Ma’ayanot mounts musical

Ma’ayanot mounts musical

Ma’ayanot students are putting on the Ritz for their own “High School Musical,” with a distinctively feminine twist: Their production, called Heartbeats, is a showcase of art, song, and dance exclusively by women for women.

The student-run production, which will take place on May 26, aims to raise money for Shalva, an organization in Israel that aids developmentally disabled children.

Heartbeats is a way for students to showcase their talents and present an arts festival to the community, said Rebecca Schenker, a senior at the Teaneck girls school who is co-chairing the event with her classmates Talia Pruzansky, Micolette Levine, and Nikki Sadek.

Nearly half of the school’s 230 students are involved in the show, either as performers or behind the scenes, Talia said, adding, “The whole school comes together to work on this. It’s a great unifying experience.”

The now annual production began as the brainchild of three students in 2008. That year, the Heartbeats fund-raiser collected $5,000 for Sharsheret, which helps Jewish women afflicted with cancer. Last year, the event raised $9,000 for Miklat, an organization in Israel that aids abused women. Organizers this year are optimistic that they will draw a larger crowd and raise even more money for their cause.

From left are Ma’aynot students Micolette Levine, Talia Pruzansky, Rebecca Schenker, and Nikki Sadek. They will perform in a fund-raiser for an Israeli organization for developmentally disabled children.

Rebecca said she was impressed when she recently visited one of Shalva’s facilities in Israel and hopes that the fund-raiser will help spread the word about the organization’s good work.

“The building is filled with many different colors, making it a very fun, upbeat place to be,” Rebecca said. “I watched the children in different age groups in their activities and they were having so much fun while learning. They have different therapy rooms with the newest technology, a swimming pool, and a music room. During their weekly sleepovers, they learn how to fold their clothing and make their lunches, basic life skills, and just overall have a great time while giving the parents a break and some time to focus on their other children.”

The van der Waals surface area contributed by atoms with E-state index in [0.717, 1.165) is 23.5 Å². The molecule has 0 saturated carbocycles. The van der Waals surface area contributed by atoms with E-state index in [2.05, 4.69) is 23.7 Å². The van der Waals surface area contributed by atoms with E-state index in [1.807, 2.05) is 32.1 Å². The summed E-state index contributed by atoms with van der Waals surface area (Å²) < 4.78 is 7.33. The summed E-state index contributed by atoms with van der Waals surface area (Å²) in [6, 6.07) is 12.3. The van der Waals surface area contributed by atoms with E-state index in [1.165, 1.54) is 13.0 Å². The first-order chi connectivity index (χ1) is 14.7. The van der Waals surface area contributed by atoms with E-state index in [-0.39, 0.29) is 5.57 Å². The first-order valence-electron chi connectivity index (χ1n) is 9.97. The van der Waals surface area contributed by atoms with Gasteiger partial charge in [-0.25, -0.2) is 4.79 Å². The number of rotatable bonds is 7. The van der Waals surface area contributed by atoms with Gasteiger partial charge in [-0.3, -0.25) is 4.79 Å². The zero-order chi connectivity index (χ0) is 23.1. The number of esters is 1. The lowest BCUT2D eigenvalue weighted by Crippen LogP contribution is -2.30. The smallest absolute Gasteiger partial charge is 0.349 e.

Ma’ayanot Principal Rookie Billet said she’s proud of her students for taking the initiative and launching a project that gives back to the community while allowing young women an outlet for their talents. “They perform musical numbers in Hebrew and English with carefully chosen soulful lyrics that emphasize support and connection,” she said. They choreograph their own original dances, she added, and use “technological media to highlight lyrics on a screen accompanied by photos and graphics. Heartbeats is an incredible opportunity for our students to take an original idea and fly with it. We are so proud of the program and we hope to sell out the Ma’ayanot ‘Playhouse.'”

Talia first became involved in Heartbeats two years ago, when organizers asked her to choreograph and perform a dance for the show. She has been involved in the project every year since. “It is so great,” she said. “I love dancing. There isn’t anything else in our school to showcase dancing. This is the one opportunity to really use your talents. We practice all the time. This is the first time I’ve been able to dance in front of a crowd. I don’t think I’ll have the chance again after this because it’s all for women, so I really appreciate this.

“This is a huge group effort,” she noted. “The whole school comes together for this. We all work really hard on this.”

Micolette oversees the musical numbers and also sings in the show. Nikki supervises the set and artistic aspects of the program.

Rebecca, who manages the business end of the event, said, “Although everyone has their specialty, we all put our individual talents together to create an incredible production while raising the most money that we can for Shalva.”

“The show is amazing,” she added. It gets better every year. It’s a great way for the girls to show their talents. This is our only school production that is from start to finish totally run and performed by students. It’s every girls’ chance to shine.”

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